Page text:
Body mass index among immigrant and non-immigrant youth: Evidence from the Canadian Community Health Survey

Gita Wahi, Michael H. Boyle, Katherine M. Morrison, Katholiki Georgiades


OBJECTIVES: The objectives of this study are to: i) examine differences in body mass index (BMI) and prevalence of overweight/obesity between immigrant versus non-immigrant youth aged 12-19 years, and ii) identify the extent to which lifestyle and socio-demographic factors account for between-group differences.

METHODS: Data for analyses come from combining repeated, cross-sectional surveys of the Canadian Community Health Survey (CCHS) conducted between 2000 and 2008. The sample for analyses included 63,509 youth aged 12 to 19 years (mean 15.2, SD 2.3 years) with self-reported weight and height. Immigrant youth composed 6.4% of this sample. Multilevel linear and logistic regression analyses were used to address the study objectives.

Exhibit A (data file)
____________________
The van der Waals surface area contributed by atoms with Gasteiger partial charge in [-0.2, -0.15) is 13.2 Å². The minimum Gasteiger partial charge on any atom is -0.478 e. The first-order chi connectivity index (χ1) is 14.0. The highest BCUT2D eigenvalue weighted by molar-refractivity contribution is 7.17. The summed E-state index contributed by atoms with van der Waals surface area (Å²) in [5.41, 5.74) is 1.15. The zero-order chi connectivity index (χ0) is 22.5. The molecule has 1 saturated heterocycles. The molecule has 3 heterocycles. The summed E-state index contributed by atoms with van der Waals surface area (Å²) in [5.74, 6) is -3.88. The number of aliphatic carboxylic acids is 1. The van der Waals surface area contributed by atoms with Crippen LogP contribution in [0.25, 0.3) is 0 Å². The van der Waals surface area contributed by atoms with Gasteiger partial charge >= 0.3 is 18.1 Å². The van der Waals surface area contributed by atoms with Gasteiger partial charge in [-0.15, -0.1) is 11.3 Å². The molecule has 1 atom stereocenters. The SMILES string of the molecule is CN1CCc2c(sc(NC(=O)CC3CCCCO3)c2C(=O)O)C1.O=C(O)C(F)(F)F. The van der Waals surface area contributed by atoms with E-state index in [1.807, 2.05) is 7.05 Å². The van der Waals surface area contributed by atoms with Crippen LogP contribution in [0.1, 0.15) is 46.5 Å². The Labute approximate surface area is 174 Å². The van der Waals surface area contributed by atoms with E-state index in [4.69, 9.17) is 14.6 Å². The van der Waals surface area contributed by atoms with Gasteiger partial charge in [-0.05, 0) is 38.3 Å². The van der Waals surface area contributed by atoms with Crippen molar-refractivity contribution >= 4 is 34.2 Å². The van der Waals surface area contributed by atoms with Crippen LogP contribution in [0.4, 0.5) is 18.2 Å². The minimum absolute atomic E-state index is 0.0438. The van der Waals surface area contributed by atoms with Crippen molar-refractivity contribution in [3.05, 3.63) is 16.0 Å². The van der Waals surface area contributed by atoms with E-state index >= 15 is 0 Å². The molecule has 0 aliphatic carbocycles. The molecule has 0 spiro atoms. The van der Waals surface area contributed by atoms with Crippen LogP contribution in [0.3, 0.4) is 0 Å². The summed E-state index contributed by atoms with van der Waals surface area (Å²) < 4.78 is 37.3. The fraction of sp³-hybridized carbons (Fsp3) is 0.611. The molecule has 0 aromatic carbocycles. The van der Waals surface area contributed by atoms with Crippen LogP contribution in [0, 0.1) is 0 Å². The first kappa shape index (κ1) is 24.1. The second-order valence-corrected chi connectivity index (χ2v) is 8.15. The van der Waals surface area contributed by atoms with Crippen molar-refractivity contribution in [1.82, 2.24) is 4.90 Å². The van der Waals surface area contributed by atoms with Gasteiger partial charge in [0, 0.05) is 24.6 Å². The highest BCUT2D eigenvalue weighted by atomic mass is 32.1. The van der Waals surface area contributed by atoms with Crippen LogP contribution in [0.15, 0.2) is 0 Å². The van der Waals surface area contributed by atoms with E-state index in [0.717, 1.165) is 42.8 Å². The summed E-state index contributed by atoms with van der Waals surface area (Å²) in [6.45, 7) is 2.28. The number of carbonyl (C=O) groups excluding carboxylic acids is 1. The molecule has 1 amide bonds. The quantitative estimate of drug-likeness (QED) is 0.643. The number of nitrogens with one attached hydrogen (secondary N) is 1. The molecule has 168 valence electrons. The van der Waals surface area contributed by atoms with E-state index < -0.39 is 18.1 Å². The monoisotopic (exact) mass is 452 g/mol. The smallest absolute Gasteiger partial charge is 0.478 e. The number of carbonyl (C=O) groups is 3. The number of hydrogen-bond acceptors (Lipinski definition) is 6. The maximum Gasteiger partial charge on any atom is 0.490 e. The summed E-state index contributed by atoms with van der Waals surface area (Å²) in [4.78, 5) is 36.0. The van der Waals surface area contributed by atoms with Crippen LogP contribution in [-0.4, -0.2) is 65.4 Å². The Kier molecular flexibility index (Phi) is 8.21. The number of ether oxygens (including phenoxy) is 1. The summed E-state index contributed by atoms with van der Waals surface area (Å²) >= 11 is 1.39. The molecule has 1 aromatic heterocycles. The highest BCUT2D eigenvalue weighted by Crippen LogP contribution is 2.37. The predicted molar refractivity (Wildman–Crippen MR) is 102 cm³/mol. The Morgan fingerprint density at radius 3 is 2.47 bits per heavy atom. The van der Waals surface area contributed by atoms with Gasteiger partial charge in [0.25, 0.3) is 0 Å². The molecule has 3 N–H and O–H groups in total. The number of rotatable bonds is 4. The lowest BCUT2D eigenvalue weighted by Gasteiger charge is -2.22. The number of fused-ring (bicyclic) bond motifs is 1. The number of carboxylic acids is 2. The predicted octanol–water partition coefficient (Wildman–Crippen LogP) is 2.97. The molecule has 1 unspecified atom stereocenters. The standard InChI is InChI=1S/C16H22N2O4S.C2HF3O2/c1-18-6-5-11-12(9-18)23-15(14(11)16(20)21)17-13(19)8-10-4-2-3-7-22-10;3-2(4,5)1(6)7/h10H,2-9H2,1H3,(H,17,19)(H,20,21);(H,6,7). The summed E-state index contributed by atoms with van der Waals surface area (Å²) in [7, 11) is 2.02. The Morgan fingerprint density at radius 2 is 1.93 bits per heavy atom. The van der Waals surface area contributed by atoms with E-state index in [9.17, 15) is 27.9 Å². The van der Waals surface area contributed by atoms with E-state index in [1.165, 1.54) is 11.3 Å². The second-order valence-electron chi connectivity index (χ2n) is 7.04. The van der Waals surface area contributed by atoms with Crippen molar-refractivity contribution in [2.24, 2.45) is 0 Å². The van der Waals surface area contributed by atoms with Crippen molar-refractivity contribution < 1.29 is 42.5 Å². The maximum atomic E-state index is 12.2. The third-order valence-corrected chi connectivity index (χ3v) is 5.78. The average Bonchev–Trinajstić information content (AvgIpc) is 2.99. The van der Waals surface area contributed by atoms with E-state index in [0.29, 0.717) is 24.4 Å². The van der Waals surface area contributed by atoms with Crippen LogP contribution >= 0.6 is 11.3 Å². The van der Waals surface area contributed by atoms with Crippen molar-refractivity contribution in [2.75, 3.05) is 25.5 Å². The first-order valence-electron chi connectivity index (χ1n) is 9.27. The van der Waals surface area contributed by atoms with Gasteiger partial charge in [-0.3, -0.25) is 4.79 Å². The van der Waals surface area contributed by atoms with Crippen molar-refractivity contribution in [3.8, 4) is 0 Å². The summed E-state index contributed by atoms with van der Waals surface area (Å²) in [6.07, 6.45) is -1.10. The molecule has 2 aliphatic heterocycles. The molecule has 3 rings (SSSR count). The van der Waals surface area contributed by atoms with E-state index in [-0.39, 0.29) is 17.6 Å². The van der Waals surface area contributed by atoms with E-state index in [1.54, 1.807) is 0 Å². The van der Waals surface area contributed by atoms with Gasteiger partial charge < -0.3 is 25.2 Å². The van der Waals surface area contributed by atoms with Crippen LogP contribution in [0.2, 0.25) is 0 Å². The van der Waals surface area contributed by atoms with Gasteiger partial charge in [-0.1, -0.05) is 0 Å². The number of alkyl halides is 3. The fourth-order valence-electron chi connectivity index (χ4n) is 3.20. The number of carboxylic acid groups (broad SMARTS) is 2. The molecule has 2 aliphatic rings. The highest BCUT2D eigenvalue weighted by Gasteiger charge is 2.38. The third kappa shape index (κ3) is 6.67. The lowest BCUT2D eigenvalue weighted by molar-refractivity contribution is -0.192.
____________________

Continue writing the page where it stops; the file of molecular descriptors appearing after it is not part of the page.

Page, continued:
RESULTS: Approximately 22% of non-immigrant youth were overweight/obese, compared to 18% of immigrant youth (p<0.001). Immigrant youth had a lower zBMI by 0.44 compared to non-immigrant youth (p<0.001) and zBMI increased by 0.02 for every year an immigrant-respondent resided in Canada. Measures of lifestyle and socio-demographic factors did not account for differences in body composition between immigrant and non-immigrant youth.

CONCLUSION: Even after adjusting for lifestyle and socio-demographic factors, immigrant youth have a lower level of overweight/obesity and a lower zBMI, compared to non-immigrant youth. Further, for immigrant youth zBMI increases with time spent in Canada, which highlights an opportunity for primary preventative strategies for obesity aimed at newcomers to Canada.


Overweight; obesity; immigrant; youth; body mass index

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